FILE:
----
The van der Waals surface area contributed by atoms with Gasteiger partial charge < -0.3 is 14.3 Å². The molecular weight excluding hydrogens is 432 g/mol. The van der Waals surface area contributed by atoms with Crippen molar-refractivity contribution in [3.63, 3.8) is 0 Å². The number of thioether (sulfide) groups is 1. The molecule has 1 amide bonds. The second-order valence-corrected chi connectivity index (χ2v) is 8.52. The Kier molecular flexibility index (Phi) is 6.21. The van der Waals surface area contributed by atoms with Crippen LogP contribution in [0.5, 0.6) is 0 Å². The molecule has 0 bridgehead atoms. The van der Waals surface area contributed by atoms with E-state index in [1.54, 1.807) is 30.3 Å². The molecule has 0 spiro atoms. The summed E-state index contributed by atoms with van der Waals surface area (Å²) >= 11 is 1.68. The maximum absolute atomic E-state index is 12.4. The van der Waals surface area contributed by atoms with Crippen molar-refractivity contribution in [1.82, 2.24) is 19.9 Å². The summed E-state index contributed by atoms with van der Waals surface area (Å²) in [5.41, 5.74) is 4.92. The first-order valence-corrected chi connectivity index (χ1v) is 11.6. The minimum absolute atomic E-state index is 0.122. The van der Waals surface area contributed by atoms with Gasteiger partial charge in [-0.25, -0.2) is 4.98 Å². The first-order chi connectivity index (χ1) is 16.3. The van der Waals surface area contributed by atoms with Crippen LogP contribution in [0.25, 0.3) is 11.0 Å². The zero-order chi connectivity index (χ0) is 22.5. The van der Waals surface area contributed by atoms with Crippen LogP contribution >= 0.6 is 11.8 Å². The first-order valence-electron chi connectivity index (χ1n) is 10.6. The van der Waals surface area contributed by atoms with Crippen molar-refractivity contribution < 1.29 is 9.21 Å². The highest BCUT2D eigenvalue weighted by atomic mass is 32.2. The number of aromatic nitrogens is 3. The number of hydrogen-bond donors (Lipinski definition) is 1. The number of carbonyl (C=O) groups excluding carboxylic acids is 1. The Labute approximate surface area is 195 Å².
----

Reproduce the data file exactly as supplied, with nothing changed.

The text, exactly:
The van der Waals surface area contributed by atoms with Gasteiger partial charge < -0.3 is 14.3 Å². The molecular weight excluding hydrogens is 432 g/mol. The van der Waals surface area contributed by atoms with Crippen molar-refractivity contribution in [3.63, 3.8) is 0 Å². The number of thioether (sulfide) groups is 1. The molecule has 1 amide bonds. The second-order valence-corrected chi connectivity index (χ2v) is 8.52. The Kier molecular flexibility index (Phi) is 6.21. The van der Waals surface area contributed by atoms with Crippen LogP contribution in [0.5, 0.6) is 0 Å². The molecule has 0 bridgehead atoms. The van der Waals surface area contributed by atoms with E-state index in [1.54, 1.807) is 30.3 Å². The molecule has 0 spiro atoms. The summed E-state index contributed by atoms with van der Waals surface area (Å²) >= 11 is 1.68. The maximum absolute atomic E-state index is 12.4. The van der Waals surface area contributed by atoms with Crippen molar-refractivity contribution in [1.82, 2.24) is 19.9 Å². The summed E-state index contributed by atoms with van der Waals surface area (Å²) in [5.41, 5.74) is 4.92. The first-order valence-corrected chi connectivity index (χ1v) is 11.6. The minimum absolute atomic E-state index is 0.122. The van der Waals surface area contributed by atoms with Gasteiger partial charge in [-0.25, -0.2) is 4.98 Å². The first-order chi connectivity index (χ1) is 16.3. The van der Waals surface area contributed by atoms with Crippen LogP contribution in [0.25, 0.3) is 11.0 Å². The zero-order chi connectivity index (χ0) is 22.5. The van der Waals surface area contributed by atoms with Crippen LogP contribution >= 0.6 is 11.8 Å². The first-order valence-electron chi connectivity index (χ1n) is 10.6. The van der Waals surface area contributed by atoms with Crippen molar-refractivity contribution < 1.29 is 9.21 Å². The highest BCUT2D eigenvalue weighted by atomic mass is 32.2. The number of aromatic nitrogens is 3. The number of hydrogen-bond donors (Lipinski definition) is 1. The number of carbonyl (C=O) groups excluding carboxylic acids is 1. The Labute approximate surface area is 195 Å².